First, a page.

As a scientist, it’s a bit awkward for me to confess that I used to be a science denier.  I would never have classified myself as such at the time.  I would have called myself an intelligent, well-educated, critically thinking, aspiring physicist.  Yet I was a fervent believer in 6-day Biblical creation, I staunchly disbelieved global warming, I thought homosexuality was a conscious decision to rebel against God, and I was deeply skeptical of any sort of environmental preservation initiatives, even though I was a devoted nature-lover.  Yep, I was about as bad of a science-denier as they come.

Despite all of this, I cannot think too ill of my younger self for my ignorant beliefs.  Admitting them is uncomfortable, of course, but largely because of misunderstandings in the secular and science communities regarding these sorts of beliefs and the people who hold them.  The prevailing opinion is that science-deniers are stupid, uneducated, unable to think critically, and usually just too stubborn to admit they are wrong.  I certainly am not going to excuse my former beliefs, but  I also do not believe they were a result of stupidity, stubbornness or even a lack of research or study.  The truth behind them is much deeper and more complex than most of my peers realize.  This is why I am writing; I want to chronicle my transition from science-denier to scientist, hopefully helping others understand the anti-science mindset, the actions and attitudes that contribute to it, and the attitudes from my more science-savvy peers that made my transition either easier or harder.

If you are going to follow me on this journey, you will need to know who I am.  My name is Anna.  I am a mathematics instructor at a local career college and I also tutor students privately in higher-level math and physical sciences.  I currently hold a Masters Degree in Astroparticle Physics from Jacobs University.  I earned my Bachelors Degree in Physics from New Mexico Tech (where most of my transition occurred) and before then, I was homeschooled.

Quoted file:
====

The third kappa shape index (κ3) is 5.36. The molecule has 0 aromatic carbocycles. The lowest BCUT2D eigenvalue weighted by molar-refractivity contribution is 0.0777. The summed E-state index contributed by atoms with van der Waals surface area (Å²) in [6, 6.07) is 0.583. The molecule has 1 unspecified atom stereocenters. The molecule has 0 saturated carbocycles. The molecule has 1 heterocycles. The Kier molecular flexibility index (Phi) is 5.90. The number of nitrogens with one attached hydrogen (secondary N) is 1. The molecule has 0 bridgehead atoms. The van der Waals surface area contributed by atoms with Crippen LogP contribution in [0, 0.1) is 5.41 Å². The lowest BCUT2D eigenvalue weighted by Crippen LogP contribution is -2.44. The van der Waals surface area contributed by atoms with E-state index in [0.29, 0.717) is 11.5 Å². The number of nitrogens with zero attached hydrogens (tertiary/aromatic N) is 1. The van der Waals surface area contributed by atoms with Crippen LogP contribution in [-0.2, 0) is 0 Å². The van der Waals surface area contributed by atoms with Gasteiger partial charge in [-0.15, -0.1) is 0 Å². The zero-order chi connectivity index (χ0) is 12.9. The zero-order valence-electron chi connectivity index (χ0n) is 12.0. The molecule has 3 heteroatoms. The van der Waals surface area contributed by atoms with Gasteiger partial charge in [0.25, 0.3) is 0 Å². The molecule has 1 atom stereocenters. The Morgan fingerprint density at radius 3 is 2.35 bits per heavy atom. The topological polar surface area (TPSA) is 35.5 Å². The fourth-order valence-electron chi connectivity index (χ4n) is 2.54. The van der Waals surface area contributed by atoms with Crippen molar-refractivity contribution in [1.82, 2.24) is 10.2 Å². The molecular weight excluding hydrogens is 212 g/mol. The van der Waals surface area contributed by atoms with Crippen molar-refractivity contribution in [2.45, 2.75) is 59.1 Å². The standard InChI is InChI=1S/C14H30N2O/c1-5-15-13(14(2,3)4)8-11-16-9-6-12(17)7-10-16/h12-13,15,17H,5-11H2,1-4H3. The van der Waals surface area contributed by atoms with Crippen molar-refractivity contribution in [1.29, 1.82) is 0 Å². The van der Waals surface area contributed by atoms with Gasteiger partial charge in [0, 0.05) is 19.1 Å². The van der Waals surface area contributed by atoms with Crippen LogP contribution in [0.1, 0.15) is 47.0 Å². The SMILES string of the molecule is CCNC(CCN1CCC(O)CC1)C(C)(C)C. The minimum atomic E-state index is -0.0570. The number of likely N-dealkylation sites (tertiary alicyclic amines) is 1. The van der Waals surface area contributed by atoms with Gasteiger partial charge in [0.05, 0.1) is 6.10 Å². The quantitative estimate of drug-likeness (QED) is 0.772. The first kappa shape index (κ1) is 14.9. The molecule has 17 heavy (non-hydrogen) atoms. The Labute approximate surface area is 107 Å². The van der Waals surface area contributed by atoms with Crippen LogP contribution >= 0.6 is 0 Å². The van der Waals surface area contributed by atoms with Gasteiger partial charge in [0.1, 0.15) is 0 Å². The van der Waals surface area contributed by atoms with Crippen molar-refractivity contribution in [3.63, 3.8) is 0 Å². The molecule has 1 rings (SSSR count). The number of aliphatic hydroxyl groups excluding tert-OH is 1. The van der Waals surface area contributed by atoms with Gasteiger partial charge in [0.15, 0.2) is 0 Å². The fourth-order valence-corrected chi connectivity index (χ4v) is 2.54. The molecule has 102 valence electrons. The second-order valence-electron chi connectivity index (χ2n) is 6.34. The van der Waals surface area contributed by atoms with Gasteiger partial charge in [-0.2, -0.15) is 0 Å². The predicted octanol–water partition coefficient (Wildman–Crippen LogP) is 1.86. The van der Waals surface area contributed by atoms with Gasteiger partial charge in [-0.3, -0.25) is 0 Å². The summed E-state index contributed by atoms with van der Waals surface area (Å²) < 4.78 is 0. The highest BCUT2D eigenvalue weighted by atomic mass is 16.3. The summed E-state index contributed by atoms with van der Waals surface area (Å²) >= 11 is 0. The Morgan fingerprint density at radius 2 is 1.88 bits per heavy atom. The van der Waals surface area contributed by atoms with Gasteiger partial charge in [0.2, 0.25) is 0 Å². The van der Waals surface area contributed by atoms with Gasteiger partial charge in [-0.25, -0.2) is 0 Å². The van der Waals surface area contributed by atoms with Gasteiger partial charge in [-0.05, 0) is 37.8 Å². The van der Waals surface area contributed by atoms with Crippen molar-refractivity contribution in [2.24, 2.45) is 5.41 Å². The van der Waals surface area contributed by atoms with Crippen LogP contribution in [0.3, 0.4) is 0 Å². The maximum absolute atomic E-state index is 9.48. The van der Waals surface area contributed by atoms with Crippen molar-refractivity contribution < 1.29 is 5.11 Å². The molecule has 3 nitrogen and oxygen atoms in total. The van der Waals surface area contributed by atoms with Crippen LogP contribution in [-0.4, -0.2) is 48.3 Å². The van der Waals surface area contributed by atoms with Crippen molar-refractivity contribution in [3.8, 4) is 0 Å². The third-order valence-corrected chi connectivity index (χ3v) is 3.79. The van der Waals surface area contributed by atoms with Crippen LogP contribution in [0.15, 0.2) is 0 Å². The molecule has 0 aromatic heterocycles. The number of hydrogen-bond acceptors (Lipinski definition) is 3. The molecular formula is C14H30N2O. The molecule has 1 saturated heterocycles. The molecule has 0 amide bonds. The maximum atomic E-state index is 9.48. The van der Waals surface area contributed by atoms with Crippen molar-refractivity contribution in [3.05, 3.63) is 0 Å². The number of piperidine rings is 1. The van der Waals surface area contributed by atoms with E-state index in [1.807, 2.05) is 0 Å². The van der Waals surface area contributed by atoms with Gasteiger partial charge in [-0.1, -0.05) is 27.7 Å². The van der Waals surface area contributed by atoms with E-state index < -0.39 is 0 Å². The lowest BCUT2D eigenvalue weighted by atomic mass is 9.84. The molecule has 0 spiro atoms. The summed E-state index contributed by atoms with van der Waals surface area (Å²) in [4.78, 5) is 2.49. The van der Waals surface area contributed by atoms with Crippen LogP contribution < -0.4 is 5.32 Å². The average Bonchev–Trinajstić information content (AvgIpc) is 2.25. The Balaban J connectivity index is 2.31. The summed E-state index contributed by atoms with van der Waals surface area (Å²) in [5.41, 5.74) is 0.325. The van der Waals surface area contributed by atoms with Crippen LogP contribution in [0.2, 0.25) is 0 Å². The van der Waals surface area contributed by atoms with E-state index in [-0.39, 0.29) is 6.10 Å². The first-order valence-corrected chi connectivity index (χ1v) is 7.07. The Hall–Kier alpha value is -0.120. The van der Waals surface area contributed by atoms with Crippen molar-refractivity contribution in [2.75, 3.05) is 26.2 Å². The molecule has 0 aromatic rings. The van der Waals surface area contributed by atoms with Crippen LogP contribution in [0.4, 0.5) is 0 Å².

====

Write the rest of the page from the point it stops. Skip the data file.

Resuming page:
From kindergarten through 12th grade, I was taught at home with Christian-based curricula, and socialized in a staunchly fundamentalist Christian sub-culture.  TV and video games were off-limits in my home, secular music was all-but banned until I was 17 or so, and my internet useage was strictly monitored.  My world experience, therefore, was quite limited.  I often laugh among friends that I grew up in the 1800’s, not just because I had to wear ankle-length skirts and waist-length hair for much of my young life, but because community isolation like this was very common 100 years ago.  Indeed, being ignorant or skeptical of competing opinions and viewpoints would not have been considered closed-minded in an age before radio broadcasts, television, internet, cellphones, and national and international travel.  It would have been normal.  Human.  That is how it was for me.